Dear Nicky Morgan

I have been reading your interview with the Guardian on Friday, and I’m concerned and not a little bit angry. Many of the views you expressed in your interview, and the related proposals in your recent White Paper, don’t make sense to me as a parent.

Along with millions of others in England, I’m both a parent of school-aged children and a taxpayer. I therefore have not just a personal interest in my children’s education but a vested interest in the whole system working effectively. In contrast you seem to think of us parents as passive bystanders about what happens in our schools.  I am sure you, as a parent, would consider yourself to have the skills required to be an effective governor, and thus an interest in school structures. This is true for me, and for all the parents I know who are governors. So I’m unsure why you are seeking to antagonise parents across the country by suggesting otherwise. It’s hard to escape the conclusion that you are mostly concerned with removing power from local people.

I have been a school governor (not, as it happens, a parent-governor), so I know from personal experience that even a few years ago,  governors were expected to be able to accommodate and interpret large volumes of data and complex policy detail and still be good communicators and ambassadors for their school. I also know that at times,  parents in general can have unrealistic expectations of schools (and schooling) or just be downright annoying. But we also have an emotional investment in our local schools which is, for example, what motivates parent school associations to raise thousands across the country to complement educational provision and to help with reading in the classroom – signs of a collaborative relationship which I would have expected you to support.

In your plans you to force all schools to become academies, you suggest that neither parents nor the local authority should retain any formal relationship with our schools.  But if you remove us from formal involvement in our schools, how do you expect us to feel sufficiently invested in the system to retain these informal support mechanisms?  Furthermore, you seem to be expecting the local authority, stripped of all responsibility, power or resources for overseeing our local schools,  to bounce back from such a hammering so that it can actively “champion the rights of parents” (your words not mine).  I would really appreciate an explanation of how this is going to work in practice, and what difference it will make either to parents or to schools. (Incidentally, I understand that one of your proposals is to pay some governors. Why not just carry on paying the local authority to run a service across schools – surely that would be more efficient, and less subject to conflicts of interest?)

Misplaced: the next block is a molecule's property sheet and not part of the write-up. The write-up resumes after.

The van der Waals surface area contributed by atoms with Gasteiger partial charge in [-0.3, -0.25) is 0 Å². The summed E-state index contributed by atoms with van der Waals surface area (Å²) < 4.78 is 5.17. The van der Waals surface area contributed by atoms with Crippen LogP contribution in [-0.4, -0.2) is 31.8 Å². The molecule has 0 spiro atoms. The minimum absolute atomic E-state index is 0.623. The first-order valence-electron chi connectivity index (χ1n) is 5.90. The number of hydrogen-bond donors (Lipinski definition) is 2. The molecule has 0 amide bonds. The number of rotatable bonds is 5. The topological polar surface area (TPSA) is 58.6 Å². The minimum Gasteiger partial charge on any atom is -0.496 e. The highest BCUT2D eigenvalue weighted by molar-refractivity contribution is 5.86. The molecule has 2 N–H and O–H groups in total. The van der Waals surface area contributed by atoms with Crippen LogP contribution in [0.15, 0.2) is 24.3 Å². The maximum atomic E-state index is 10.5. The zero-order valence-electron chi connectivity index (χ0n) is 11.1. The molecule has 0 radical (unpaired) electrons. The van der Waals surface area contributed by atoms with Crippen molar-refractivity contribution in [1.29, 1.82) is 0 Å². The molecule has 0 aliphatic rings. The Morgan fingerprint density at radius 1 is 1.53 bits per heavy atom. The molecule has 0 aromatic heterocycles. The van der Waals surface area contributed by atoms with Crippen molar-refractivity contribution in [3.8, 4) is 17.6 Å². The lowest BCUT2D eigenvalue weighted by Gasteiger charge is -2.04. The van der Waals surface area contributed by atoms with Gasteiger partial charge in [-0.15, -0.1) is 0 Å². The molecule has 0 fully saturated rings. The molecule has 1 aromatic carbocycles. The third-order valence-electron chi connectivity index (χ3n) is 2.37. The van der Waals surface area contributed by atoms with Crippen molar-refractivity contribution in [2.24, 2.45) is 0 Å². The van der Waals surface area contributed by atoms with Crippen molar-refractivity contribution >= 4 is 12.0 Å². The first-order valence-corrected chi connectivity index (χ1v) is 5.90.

My son’s secondary school recently became an academy because it became clear that the local authority had retained neither the financial nor human resources to provide an effective school support service. It made the move, presumably having seen the writing on the wall, giving it the freedom at least to choose a local trust which actively seeks to promote collaboration between its schools. But my daughter’s primary school is not an academy, nor does it have any reason  – or desire – to become one. It is a successful local school, rated outstanding, and with firm roots in our local community and widespread participation in music and sports – the kind of activities that make our children’s experience of school positive instead of  it an endless battery of tests. (Believe me, this positive experience is important; my daughter finds the tests very stressful even though she’s pretty good at them).  Her school is already free to make effective choices about how it budgets for and teaches the personal, literacy, mathematical and enquiring skills that children need to be equipped with on leaving primary school. As a parent, I like the choices my daughter’s school makes now. What benefits do you anticipate would flow from forcing her school down a path it clearly doesn’t need?